Friday, March 7, 2008

News; International Coastal Cleanup: Helping Ocean Animals Survive

Photo: rusted bicycle and soda can
About 150 volunteers came out in Washington, D.C. for the International Coastal Cleanup.
Courtesy Ocean Conservancy

Eleven-year-old Cammy Holmes tramped along the shores of Washington, D.C.'s Anacostia River with her big sister and a friend. Wearing gloves to protect their hands, they filled a garbage bag with everything from fishing line and dirty plastic bottles to old grocery bags.

The girls, and about 150 others volunteered in the International Coastal Cleanup, an annual event that raises awareness of the importance of keeping the world's waterways and oceans clean.

The cleanup was sponsored by an organization called the Ocean Conservancy that works to protect ocean animals and their homes. Unfortunately, a lot of trash never makes it into a trash can. It blows on the wind, and travels down streams and rivers to the sea.

Trash isn't just ugly—it can be dangerous for creatures that live in the water. Every year, plastic trash like old fishing gear, shopping bags, and food wrappers kills one million sea birds and 100,000 marine mammals and sea turtles.

Sometimes these animals get tangled up in garbage and die. Sometimes they eat trash that chokes or poisons them. Sea turtles, for example, mistake plastic bags for the jellyfish they love to eat.

At the Anacostia River, Cammy helped the volunteers pick up 2,380 pounds (1079.5 kilograms) of trash in just a few hours along three miles (4.83 kilometers) of shoreline.

"When you hear about a coastal cleanup you think, gross, you have to pick up trash," says Cammy. "But then you get there and find out it is actually fun! I liked meeting all the other people and helping out the environment."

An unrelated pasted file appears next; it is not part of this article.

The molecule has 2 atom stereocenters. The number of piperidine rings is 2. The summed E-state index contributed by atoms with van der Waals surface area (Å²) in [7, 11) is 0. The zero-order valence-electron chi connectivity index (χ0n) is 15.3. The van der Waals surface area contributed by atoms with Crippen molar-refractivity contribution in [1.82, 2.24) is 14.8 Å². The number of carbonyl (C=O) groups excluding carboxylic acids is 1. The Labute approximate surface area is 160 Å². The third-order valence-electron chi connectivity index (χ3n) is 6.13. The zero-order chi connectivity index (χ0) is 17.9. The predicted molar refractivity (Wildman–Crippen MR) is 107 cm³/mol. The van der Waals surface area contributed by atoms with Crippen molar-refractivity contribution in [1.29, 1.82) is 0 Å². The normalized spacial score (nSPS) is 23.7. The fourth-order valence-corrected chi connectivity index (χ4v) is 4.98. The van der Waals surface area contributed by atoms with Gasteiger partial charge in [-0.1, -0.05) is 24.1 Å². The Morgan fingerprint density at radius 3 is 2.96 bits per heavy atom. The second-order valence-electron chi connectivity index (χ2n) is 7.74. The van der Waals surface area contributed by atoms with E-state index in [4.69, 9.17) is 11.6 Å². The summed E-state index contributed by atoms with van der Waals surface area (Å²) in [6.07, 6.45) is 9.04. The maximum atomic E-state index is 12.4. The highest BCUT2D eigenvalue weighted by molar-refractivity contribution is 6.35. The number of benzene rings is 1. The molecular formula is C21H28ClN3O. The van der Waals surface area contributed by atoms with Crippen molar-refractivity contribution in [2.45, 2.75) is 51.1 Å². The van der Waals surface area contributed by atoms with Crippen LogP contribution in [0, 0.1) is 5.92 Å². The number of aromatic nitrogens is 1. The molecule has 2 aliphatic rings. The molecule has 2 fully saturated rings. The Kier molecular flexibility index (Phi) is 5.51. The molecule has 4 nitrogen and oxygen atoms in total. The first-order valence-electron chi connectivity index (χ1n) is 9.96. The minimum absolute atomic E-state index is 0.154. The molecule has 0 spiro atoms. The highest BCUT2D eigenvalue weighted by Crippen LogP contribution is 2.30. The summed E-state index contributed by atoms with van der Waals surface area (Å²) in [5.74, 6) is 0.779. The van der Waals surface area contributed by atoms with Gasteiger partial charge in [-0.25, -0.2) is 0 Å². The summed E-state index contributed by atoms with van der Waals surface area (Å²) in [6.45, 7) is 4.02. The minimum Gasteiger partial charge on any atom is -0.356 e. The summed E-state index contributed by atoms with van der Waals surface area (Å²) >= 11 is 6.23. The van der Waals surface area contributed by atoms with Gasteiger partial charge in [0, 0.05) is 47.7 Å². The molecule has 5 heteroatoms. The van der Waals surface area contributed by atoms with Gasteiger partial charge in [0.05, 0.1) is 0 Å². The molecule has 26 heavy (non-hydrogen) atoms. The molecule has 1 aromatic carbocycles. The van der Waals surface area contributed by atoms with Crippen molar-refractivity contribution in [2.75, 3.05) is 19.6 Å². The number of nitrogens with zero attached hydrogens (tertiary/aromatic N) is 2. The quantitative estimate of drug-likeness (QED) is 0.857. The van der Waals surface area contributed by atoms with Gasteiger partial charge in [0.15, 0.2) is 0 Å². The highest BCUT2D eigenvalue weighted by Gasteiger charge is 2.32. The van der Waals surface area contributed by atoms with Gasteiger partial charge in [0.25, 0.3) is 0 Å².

This one-day event has an important message 365 days of the year: "We are all connected to the ocean. You can help keep the ocean clean by putting trash in the right place. Take the extra time to put your snack wrapper in the garbage can instead of throwing it on the ground, and recycle everything you can," says Sonia Besteiro of the Ocean Conservancy.

Fast Facts:

  • In the past 21 years, volunteers with the International Coastal Cleanup have cleared millions of pounds of litter from 211,460 miles (340,312 kilometers) of coastline worldwide. That distance is the equivalent of going around the Earth eight times!
  • In 2006, 358,617 volunteers cleaned 34,560 miles (55,619 kilometers) of shoreline, collecting 7 million tons of trash!
  • In the 2007 cleanup, nearly half a million people in 70 countries pitched in.

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